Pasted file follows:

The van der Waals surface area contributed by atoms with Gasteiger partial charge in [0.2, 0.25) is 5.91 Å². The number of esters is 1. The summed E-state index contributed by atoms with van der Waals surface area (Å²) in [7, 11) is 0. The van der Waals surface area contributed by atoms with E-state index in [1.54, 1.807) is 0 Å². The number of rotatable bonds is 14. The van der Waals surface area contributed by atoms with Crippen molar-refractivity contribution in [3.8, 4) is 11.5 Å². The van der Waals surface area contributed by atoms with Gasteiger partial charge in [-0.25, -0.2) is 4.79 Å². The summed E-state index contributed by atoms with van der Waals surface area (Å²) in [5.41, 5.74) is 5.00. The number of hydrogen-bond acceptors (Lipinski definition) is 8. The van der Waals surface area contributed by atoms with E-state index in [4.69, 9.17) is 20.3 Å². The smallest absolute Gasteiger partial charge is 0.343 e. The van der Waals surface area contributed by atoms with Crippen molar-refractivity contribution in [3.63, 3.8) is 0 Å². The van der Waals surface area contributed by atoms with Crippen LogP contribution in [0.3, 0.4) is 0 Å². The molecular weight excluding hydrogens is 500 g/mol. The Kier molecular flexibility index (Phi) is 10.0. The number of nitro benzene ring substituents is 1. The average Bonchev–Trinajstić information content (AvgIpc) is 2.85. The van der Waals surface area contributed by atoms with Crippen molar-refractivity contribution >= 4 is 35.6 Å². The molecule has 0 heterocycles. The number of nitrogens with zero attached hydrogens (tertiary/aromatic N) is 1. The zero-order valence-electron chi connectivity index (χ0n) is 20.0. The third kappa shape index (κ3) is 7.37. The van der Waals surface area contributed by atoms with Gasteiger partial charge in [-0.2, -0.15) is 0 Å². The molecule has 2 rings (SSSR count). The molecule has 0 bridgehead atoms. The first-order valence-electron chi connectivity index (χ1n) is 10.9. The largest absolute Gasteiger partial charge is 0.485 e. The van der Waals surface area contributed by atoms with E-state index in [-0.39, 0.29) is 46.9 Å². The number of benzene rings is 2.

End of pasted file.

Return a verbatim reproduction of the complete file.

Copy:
The van der Waals surface area contributed by atoms with Gasteiger partial charge in [0.2, 0.25) is 5.91 Å². The number of esters is 1. The summed E-state index contributed by atoms with van der Waals surface area (Å²) in [7, 11) is 0. The van der Waals surface area contributed by atoms with E-state index in [1.54, 1.807) is 0 Å². The number of rotatable bonds is 14. The van der Waals surface area contributed by atoms with Crippen molar-refractivity contribution in [3.8, 4) is 11.5 Å². The van der Waals surface area contributed by atoms with Gasteiger partial charge in [-0.25, -0.2) is 4.79 Å². The summed E-state index contributed by atoms with van der Waals surface area (Å²) in [5.41, 5.74) is 5.00. The number of hydrogen-bond acceptors (Lipinski definition) is 8. The van der Waals surface area contributed by atoms with E-state index in [4.69, 9.17) is 20.3 Å². The smallest absolute Gasteiger partial charge is 0.343 e. The van der Waals surface area contributed by atoms with Crippen molar-refractivity contribution in [3.63, 3.8) is 0 Å². The van der Waals surface area contributed by atoms with Crippen LogP contribution in [0.3, 0.4) is 0 Å². The molecular weight excluding hydrogens is 500 g/mol. The Kier molecular flexibility index (Phi) is 10.0. The number of nitro benzene ring substituents is 1. The average Bonchev–Trinajstić information content (AvgIpc) is 2.85. The van der Waals surface area contributed by atoms with Crippen molar-refractivity contribution >= 4 is 35.6 Å². The molecule has 0 heterocycles. The number of nitrogens with zero attached hydrogens (tertiary/aromatic N) is 1. The zero-order valence-electron chi connectivity index (χ0n) is 20.0. The third kappa shape index (κ3) is 7.37. The van der Waals surface area contributed by atoms with Gasteiger partial charge in [-0.2, -0.15) is 0 Å². The molecule has 2 rings (SSSR count). The molecule has 0 bridgehead atoms. The first-order valence-electron chi connectivity index (χ1n) is 10.9. The largest absolute Gasteiger partial charge is 0.485 e. The van der Waals surface area contributed by atoms with E-state index in [-0.39, 0.29) is 46.9 Å². The number of benzene rings is 2.